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Iranians bask in Rouhani victory

Moderate cleric says he is proud the people have trusted him so that he can "begin on the path to serve the country".
Last modified: 16 Jun 2013 15:10

The morning after is quiet. Newsstands flutter with papers. One reads "hope has returned". And that sums up the mood, the feeling of Iranians after one of the country's most unexpected election results. So many are still walking around in shock: Rouhani did it.
 
The day before was a tense one, the night also a very long one for so many millions of Iranians. As soon as the interior ministry made the announcement, they began coming, filling squares, streets and highways all over the capital – indeed the country.

Music and horns blared well into the early hours of the morning. The sound of happiness, too. Hassan Rouhani has promised to bring change, but for at least one night, he brought people hope.
 
In Tehran's northwest, police tried to keep the buoyant crowds from blocking traffic, but traffic was blocking the streets too. Young Iranians screamed and cheered, chanted pro-reformist slogans, chanted for the release of political prisoners, chanted praise for the man who will become the country's seventh president.
 
The mood was clear: they voted for someone they believe can ease their burdens. One young Iranian could barely contain herself, as she stood out of the sunroof of a car, screaming "Victory, we were victorious!" while flashing peace signs. She had wrapped a purple scarf around her head, the official campaign colour of Rouhani. "I am so happy I don't even know what to say, we made this victory and all I hope is that everything goes well, like we wish. I want us to be happy and to live in a way that we want," she said.

'Our win'

Another young man and his friend said they were happy because it was their victory. "It was our votes, they counted our votes, it was our win, nobody else had a hand in it," they said, alluding to what they thought was a rigged election in 2009.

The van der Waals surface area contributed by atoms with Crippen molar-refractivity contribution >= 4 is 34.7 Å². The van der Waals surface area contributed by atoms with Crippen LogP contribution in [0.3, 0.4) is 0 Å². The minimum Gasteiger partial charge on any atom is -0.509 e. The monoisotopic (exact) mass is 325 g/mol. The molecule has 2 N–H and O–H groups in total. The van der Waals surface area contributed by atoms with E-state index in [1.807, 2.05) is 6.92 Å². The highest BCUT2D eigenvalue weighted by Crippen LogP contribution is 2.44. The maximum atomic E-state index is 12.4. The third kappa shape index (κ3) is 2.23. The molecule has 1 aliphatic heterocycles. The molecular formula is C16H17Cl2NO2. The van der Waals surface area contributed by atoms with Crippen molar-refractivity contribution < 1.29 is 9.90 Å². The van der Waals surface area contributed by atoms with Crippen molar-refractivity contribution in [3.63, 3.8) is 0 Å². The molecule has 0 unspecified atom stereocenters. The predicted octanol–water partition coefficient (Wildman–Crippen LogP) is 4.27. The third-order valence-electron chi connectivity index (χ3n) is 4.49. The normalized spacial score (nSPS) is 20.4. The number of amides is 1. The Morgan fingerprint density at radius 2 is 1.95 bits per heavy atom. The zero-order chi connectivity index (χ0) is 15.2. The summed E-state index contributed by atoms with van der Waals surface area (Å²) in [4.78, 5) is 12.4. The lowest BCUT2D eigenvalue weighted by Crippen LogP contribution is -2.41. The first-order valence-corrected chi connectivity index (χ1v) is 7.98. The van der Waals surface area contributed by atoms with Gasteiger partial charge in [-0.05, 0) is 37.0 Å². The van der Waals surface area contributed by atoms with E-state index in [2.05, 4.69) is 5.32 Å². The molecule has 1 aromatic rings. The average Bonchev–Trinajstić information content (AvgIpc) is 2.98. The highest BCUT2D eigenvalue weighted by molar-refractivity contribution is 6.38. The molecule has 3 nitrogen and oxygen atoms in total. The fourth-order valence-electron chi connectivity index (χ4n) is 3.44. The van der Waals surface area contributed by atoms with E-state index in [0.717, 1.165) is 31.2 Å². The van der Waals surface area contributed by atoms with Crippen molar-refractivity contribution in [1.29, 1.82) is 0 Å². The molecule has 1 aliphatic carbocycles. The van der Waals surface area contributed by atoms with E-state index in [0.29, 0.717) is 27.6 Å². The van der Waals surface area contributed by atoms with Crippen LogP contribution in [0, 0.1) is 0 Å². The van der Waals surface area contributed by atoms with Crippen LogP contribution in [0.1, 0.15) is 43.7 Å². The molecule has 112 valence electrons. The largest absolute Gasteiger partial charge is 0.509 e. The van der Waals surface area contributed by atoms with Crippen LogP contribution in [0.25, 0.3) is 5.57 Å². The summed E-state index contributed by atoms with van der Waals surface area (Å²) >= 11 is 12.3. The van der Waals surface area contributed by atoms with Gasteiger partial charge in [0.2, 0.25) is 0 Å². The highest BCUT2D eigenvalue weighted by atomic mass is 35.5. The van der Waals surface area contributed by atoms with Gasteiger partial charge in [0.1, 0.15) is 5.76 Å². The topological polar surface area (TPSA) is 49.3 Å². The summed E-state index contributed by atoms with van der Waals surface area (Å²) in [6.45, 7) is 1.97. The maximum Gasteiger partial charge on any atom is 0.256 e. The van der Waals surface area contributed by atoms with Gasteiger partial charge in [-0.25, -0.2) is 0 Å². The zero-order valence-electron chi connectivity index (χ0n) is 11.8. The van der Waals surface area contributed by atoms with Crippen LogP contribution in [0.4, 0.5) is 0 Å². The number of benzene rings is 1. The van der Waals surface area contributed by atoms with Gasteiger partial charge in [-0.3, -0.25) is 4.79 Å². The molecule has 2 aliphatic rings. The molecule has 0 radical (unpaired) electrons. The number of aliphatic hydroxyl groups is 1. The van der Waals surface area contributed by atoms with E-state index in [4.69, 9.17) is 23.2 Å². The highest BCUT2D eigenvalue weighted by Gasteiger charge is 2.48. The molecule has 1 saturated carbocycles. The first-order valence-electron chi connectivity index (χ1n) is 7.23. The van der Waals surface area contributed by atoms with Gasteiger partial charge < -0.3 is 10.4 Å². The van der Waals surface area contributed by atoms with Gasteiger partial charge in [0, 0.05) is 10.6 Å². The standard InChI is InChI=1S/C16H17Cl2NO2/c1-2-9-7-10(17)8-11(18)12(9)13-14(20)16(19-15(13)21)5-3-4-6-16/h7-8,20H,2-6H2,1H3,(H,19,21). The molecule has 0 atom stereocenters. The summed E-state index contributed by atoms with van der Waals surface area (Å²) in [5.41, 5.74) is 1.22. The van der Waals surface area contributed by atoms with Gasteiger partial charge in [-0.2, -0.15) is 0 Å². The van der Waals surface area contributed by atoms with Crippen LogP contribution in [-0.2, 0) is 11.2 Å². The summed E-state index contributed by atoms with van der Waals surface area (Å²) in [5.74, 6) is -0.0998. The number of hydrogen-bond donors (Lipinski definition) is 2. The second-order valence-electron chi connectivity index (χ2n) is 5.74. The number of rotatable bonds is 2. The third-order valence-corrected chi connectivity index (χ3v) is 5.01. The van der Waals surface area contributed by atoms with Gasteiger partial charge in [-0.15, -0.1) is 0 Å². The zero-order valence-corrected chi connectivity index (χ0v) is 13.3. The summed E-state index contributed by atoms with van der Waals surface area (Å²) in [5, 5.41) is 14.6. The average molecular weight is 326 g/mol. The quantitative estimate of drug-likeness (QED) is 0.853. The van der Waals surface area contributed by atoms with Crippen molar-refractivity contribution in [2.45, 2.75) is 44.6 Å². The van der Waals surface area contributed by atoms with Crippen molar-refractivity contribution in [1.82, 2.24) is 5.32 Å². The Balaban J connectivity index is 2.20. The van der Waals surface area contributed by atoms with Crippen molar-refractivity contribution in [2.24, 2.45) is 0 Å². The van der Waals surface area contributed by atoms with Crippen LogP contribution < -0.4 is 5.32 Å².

But there is also a cautiousness learnt from experience. These people have had a reformist president – Mohammed Khatami. He is still the reformist hero, who gave the people of Iran a much more relaxed era of politics, one with more civil liberties and a better economy. He also presented the world with a softer face for the Islamic Republic.

But, inevitably, big expectations lead to big disappointment. Both parliament and the Guardian Council blocked Khatami's attempts at reform. Voters are cautious that the same thing may happen – that they will end up disappointed again; that their candidate will fail them or - even worse - not keep his word.

Another voter, in his mid 50s, said simply: "Mr Rouhani should do his job in a way that in four years, at this time, we will gather here again. Don't disappoint us."

Speaking on state television after his win, Rouhani asked for the people of Iran to help him: "I'm proud that the great people of Iran, the honourable people, thought that I deserve this. They trusted me so that I can begin on the path to serve the country, to enhance people's lives and welfare, and preserve national pride and national interests. I deeply feel that I need your assistance along this path. I need you to be there. I need your cooperation."
 
The more than 18 million Iranians who cast ballots for him were there – they brought Rouhani to victory. They just hope he's going to continue to be there for them too; not just in the feverish aftermath of an election – but through the next four years, whatever these four years bring.